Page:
By Mark Levine (Senior Advisor, Lawrence Berkeley National Laboratory, US)
As the economies and cities in developing countries grow, they will represent the total global increase in GHG emissions through the end of this century. These countries currently have the least capability to limit GHG emissions. In addition to ensuring radical GHG emission reductions in developed countries, COP26 must also now provide a range of significant assistance to developing countries to create local capabilities to reduce emissions. A broad outline is presented of what this entails.
The Intergovernmental Panel on Climate Change (IPCC) has expressed its view that “acceptable” levels of impact are compatible with a warming of only 1.5 to 2˚C; we are already 60% of the way to 1.5 ˚C temperature increase. Achieving a temperature increase of only 2˚C will be extraordinarily challenging, requiring a global drop in greenhouse gas (GHG) emissions by 50% in 2050 and to zero by 2100. There are regions of the world that have the potential and may also have the political wherewithal to limit their emissions to be compatible with a 2˚C warming. These include Western Europe, China, Japan, the “Four Tigers” of S.E. Asia, and several countries in South America. India and the United States have the potential to follow a 2˚C path but face severe political barriers (very different in each country). Together, these countries represent less than 50% of current GHG emissions.
This leaves countries representing more than half the world’s population, mostly developing countries, as major outliers. As their economies and cities grow, these countries will represent the total global increase in GHG emissions through the end of this century, as they have during the past three decades (see Figure 1). These countries have the least capability to limit GHG emissions.
It is imperative that there be developed plans and actions to enable developing countries to reduce emissions. As their cities are rapidly expanding, there is an opportunity now to create low-energy and zero-carbon infrastructure and buildings. Such plans need to include the following elements:
To carry this out, it will be necessary to:
A recent report of the Green Climate Fund (Hourcade et al., 2021, p. 12) notes the"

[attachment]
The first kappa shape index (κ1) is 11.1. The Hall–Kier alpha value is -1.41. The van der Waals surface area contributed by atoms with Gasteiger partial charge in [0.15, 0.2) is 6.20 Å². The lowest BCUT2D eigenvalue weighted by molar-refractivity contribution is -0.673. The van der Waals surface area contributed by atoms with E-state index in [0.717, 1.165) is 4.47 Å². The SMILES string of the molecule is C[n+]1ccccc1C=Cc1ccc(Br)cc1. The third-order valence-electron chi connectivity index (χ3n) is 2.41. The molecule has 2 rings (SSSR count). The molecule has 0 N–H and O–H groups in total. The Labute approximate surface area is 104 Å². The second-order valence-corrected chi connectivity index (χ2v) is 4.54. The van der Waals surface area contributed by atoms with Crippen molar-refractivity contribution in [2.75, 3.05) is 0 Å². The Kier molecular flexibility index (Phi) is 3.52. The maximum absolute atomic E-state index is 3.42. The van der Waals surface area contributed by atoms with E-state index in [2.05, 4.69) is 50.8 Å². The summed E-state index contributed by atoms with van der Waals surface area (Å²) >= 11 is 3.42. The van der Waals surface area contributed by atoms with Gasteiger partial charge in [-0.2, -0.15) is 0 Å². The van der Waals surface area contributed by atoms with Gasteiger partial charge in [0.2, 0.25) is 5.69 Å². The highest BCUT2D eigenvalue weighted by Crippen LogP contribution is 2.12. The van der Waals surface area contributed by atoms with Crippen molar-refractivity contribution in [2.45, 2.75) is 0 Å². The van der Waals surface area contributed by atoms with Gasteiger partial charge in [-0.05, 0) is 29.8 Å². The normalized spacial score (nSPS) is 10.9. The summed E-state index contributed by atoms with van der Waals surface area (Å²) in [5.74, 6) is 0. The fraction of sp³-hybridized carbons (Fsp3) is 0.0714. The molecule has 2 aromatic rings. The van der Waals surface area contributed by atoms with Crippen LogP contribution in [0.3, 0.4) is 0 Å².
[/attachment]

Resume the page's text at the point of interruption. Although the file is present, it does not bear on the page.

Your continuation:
“misalignment [of investment] is compounded by the limited capital flows from high-savings to low-savings regions (mostly developing countries). . . .With an estimated $14 trillion of negative-yielding debt in OECD countries and $26 trillion of low carbon climate-resilient investment opportunities in developing countries by 2030. [C]apital seeking higher results should flow from developed countries to developing countries to address this gap. This is not happening. Three-quarters of global climate is deployed in the country in which it is sourced, revealing a strong preference for home-country investments where risks are well understood. This explains why sub-Saharan Africa accounts for only 5% of climate-related financial flows in non-OECD countries.”
The redirection of investment flows and associated soft investments are urgently needed. It would be desirable for the leadership of the next (planning) step to be shared by the United States and China, working collaboratively. (China and the U.S. together account for a large portion of global emissions; they worked very effectively together to enable the agreement at the Paris meeting in 2015.) This call to action is both essential and long overdue. Addressing the issues of developing countries needs to be at the forefront of topics to be discussed in Conference of the Parties (COP) to be held starting at the end of October in Glasgow.
Hourcade, J.C; Glemarec, Y; de Coninck, H; Bayat-Renoux, F.; Ramakrishna, K., Revi, A. (2021). Scaling up climate finance in the context of Covid-19 - Executive Summary. South Korea: Green Climate Fund.
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